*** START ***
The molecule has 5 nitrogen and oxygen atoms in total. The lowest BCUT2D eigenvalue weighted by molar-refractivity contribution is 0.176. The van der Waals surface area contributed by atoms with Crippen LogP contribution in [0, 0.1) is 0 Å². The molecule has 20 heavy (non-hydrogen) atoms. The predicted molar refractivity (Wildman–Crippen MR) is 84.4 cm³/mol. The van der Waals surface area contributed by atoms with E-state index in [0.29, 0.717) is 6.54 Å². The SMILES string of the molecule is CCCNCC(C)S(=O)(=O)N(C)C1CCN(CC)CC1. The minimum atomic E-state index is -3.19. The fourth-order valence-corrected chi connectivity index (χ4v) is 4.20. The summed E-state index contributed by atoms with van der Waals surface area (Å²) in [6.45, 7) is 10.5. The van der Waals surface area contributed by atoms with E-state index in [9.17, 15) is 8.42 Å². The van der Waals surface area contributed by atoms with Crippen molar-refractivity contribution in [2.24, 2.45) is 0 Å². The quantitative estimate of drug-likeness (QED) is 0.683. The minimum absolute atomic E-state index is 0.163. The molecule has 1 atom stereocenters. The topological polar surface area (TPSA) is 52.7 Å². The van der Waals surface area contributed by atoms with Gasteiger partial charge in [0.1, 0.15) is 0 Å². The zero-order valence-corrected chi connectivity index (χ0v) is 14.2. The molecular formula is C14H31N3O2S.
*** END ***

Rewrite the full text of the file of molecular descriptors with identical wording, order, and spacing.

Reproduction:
The molecule has 5 nitrogen and oxygen atoms in total. The lowest BCUT2D eigenvalue weighted by molar-refractivity contribution is 0.176. The van der Waals surface area contributed by atoms with Crippen LogP contribution in [0, 0.1) is 0 Å². The molecule has 20 heavy (non-hydrogen) atoms. The predicted molar refractivity (Wildman–Crippen MR) is 84.4 cm³/mol. The van der Waals surface area contributed by atoms with E-state index in [0.29, 0.717) is 6.54 Å². The SMILES string of the molecule is CCCNCC(C)S(=O)(=O)N(C)C1CCN(CC)CC1. The minimum atomic E-state index is -3.19. The fourth-order valence-corrected chi connectivity index (χ4v) is 4.20. The summed E-state index contributed by atoms with van der Waals surface area (Å²) in [6.45, 7) is 10.5. The van der Waals surface area contributed by atoms with E-state index in [9.17, 15) is 8.42 Å². The van der Waals surface area contributed by atoms with Crippen molar-refractivity contribution in [2.24, 2.45) is 0 Å². The quantitative estimate of drug-likeness (QED) is 0.683. The minimum absolute atomic E-state index is 0.163. The molecule has 1 atom stereocenters. The topological polar surface area (TPSA) is 52.7 Å². The van der Waals surface area contributed by atoms with Gasteiger partial charge in [0.1, 0.15) is 0 Å². The zero-order valence-corrected chi connectivity index (χ0v) is 14.2. The molecular formula is C14H31N3O2S.